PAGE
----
As "The Rhinestone Rubinstein" or the "Las Vegas Liszt," pianist-entertainer Liberace created his own sequined niche in the American popular imagination. He fashioned himself to appeal to the middlebrow masses as a latter-day reincarnation of the 19th-century Romantic grand pianist, and dazzled millions of (mostly female) fans with his flamboyant performances of showy and accessible music. As America's first television matinee idol, Liberace capitalized on the then new technology during the 1950s. His popular appeal brought him appearances in Hollywood films and television series, mention in songs (the Chordettes' 1954 hit "Mr. Sandman," among others), and he was parodied (as "Loverboynik") in a 1956 episode of Al Capp's comic strip Li'l Abner. Liberace's stardom sprang from a highly marketable and carefully packaged conflation of high and low cultural ingredients, and his model of musical spectacle influenced subsequent stars from Elvis Presley to Michael Jackson. Though he was ridiculed for his fey mannerisms, attacked for his closeted homosexuality, and lambasted for his glib and sentimentalized musicianship, Liberace's famous comeback still silences his critics: "I cried all the way to the bank."
Wladziu (called Walter) Valentino Liberace was born on May 16, 1919, near Milwaukee, Wisconsin. His father, a former member of John Phillip Sousa's concert band, played French horn in the Milwaukee Symphony Orchestra. His mother, of Polish descent, chose his middle name after her favorite film idol, Rudolf Valentino. Legend has it that in 1923 the young Walter, a child prodigy, met Jan Paderewski, the acclaimed Polish pianist and statesman, who praised his playing. Liberace began performing professionally as a classical pianist during his high school years, but Depression-era hardships prompted him to earn money playing in nightclubs, movie houses, and at social events. Engaged to perform with the Chicago Symphony in 1939, he was persuaded to use the stage name "Walter Busterkeys" for his other "low-class" performing ventures. After one recital, audience members called for a rendition of the popular song "Three Little Fishes," which the pianist paraphrased in the style of various classical composers as an encore crowd-pleaser. This "crossover" intersection of classical and popular material became a significant characteristic of his future career.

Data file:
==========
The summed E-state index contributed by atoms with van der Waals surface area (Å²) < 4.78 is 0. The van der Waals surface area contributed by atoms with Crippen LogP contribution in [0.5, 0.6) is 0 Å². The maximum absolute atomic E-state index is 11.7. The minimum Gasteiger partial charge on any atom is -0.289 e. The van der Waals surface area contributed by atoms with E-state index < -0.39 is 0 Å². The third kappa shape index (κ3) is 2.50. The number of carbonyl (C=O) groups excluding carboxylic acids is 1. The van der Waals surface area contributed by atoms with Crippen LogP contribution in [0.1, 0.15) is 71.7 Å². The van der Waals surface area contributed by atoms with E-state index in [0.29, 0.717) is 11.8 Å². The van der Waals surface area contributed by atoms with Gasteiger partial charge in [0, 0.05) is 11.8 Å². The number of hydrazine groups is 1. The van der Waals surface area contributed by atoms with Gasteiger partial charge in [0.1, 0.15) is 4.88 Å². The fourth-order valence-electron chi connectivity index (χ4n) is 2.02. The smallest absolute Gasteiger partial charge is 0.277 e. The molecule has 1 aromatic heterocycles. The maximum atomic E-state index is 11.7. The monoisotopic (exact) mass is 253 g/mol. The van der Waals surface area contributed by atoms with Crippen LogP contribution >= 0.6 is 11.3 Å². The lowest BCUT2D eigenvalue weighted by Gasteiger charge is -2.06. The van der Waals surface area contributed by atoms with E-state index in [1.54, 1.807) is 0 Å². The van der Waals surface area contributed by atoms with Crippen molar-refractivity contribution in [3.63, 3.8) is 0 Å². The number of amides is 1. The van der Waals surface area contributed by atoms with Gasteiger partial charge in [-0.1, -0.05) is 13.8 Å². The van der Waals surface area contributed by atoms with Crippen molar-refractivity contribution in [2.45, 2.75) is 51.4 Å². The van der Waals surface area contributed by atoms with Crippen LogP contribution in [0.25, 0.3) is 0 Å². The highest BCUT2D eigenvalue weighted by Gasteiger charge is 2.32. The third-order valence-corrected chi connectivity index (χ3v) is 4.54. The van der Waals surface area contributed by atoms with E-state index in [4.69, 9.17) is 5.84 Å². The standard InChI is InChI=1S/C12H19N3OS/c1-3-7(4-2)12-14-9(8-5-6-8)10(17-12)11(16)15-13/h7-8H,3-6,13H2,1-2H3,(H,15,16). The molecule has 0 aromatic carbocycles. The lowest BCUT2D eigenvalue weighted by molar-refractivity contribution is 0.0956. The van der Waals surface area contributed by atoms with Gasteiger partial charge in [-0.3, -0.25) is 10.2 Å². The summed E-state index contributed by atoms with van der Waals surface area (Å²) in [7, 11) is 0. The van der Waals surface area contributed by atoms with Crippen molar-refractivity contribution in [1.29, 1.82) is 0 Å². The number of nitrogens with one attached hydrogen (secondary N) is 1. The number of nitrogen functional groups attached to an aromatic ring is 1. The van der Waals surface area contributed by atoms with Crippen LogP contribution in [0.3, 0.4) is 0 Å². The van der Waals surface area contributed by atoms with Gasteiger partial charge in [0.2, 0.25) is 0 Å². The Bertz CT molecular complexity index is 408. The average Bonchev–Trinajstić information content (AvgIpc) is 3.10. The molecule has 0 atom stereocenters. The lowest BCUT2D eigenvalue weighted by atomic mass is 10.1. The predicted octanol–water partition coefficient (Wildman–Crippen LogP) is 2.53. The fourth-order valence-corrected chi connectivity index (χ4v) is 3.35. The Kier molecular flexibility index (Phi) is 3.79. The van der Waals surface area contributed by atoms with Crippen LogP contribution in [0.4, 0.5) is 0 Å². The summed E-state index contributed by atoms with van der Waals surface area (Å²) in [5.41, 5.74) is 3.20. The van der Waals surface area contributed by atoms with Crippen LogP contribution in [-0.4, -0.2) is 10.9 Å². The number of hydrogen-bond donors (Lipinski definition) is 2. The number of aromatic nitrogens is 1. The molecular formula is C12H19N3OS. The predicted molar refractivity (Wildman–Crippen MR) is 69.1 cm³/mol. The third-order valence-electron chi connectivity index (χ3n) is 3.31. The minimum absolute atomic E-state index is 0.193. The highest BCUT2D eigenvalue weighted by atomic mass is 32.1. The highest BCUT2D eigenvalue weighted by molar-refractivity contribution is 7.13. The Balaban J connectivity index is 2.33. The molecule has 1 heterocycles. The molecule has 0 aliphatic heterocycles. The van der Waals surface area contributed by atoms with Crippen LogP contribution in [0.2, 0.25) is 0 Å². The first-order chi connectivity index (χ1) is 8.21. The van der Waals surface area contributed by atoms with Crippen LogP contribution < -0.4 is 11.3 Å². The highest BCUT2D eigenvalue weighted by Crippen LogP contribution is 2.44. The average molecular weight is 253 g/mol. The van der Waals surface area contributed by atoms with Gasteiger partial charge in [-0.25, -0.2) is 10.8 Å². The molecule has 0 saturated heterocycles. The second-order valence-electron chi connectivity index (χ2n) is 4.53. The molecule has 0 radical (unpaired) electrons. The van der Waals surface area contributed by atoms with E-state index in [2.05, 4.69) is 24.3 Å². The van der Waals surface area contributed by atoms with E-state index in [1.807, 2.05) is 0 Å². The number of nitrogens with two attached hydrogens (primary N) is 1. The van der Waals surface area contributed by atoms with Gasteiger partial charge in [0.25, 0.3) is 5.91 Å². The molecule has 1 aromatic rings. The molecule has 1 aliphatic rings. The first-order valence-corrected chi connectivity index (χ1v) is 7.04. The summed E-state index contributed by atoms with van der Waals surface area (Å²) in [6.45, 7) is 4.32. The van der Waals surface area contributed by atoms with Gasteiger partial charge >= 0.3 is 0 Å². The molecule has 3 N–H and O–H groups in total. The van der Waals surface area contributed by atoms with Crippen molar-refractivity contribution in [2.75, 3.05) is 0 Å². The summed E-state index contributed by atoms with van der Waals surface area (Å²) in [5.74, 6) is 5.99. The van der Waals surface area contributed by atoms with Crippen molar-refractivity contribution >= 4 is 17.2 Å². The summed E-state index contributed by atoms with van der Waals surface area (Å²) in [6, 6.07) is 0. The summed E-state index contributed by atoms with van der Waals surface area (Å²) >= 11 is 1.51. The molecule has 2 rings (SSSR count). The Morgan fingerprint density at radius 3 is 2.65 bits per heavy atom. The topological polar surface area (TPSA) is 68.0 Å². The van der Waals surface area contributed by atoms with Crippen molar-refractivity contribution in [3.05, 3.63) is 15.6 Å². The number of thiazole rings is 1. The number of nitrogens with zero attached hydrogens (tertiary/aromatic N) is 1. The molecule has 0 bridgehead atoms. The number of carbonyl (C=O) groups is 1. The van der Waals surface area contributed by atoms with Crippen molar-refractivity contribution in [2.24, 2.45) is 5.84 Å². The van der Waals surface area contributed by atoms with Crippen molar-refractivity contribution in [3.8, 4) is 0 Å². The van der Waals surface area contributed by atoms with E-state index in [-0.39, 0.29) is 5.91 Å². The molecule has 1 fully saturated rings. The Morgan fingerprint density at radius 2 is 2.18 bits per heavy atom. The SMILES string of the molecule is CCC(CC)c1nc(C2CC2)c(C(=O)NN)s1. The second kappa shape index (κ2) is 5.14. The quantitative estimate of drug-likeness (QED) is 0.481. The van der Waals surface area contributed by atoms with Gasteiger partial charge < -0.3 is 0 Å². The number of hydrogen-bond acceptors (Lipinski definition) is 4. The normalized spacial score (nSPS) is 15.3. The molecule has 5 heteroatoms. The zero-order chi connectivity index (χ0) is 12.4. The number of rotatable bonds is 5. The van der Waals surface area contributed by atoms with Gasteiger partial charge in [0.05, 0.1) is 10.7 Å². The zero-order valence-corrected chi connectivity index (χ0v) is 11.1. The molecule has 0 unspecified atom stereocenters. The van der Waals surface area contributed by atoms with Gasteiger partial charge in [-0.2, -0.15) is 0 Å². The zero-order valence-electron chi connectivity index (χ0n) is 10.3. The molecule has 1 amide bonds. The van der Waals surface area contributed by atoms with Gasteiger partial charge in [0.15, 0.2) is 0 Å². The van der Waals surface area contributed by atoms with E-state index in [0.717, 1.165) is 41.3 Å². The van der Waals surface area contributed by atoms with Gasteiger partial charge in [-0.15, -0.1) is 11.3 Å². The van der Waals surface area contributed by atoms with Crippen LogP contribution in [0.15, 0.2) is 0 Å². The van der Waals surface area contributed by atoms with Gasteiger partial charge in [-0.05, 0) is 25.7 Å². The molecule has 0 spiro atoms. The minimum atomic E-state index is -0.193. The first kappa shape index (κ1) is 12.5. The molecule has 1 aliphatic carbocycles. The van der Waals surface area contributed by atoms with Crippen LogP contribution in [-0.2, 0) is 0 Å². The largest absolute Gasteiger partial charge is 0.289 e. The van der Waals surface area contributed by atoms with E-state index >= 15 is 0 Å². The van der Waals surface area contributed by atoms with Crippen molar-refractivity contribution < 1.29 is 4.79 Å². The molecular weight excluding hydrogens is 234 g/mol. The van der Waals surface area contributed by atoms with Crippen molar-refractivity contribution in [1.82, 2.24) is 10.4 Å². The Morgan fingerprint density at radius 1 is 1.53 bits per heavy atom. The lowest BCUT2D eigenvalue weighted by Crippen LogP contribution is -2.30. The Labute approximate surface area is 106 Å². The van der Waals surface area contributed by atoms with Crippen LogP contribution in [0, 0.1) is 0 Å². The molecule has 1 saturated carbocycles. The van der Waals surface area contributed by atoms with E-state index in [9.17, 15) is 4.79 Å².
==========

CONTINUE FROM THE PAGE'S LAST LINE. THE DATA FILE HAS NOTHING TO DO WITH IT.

Escaping military service in World War II on account of a back problem, Liberace went to New York in 1940, where he served as an intermission pianist at fashionable venues such as the Waldorf-Astoria's Persian Room, and later moved to Los Angeles with the hopes of furthering his career. During this period, he experimented with various attention-getting techniques such as encouraging audience participation in his act (the "Chopsticks" duet routine, for example), and playing "duets with the masters" by accompanying recordings of the great classical pianists. He also introduced his trademark on-stage candelabra (apparently an idea he took from the 1945 hit Hollywood biopic of Chopin, A Song to Remember). When his violinist brother George returned from war service in 1945, the two formed a supper-club act and toured the country under contract with the Statler and Radisson hotel chains. Around this time Liberace was inspired by a motivational self-help book by Claude Bristol, The Magic of Believing, and eventually contributed an introduction to the 1955 edition, writing, "To attain success, one must positively think success."
That success came to Liberace in the 1950s through his innovative television program, The Liberace Show, which first aired in 1951 and rapidly became a hit in the Los Angeles area. Through syndication in 1953 the program reached nationwide, rivaling even the I Love Lucy series in popularity. At its peak, the show commanded a weekly audience of 35 million, and was carried by 219 television stations in the United States. This recognition generated recording opportunities for Liberace, and in 1953 alone he sold two million records—albums and singles. His 1953 engagement at Carnegie Hall sold out and was followed by a 1954 success at Madison Square Garden. A Hollywood Bowl appearance prompted another important innovation in his presentational style: as the distant audience would be unable to distinguish him, in his black evening clothes, from the similarly clad orchestra, he wore a white tuxedo. From then on his stage outfits only increased in ostentatious flair.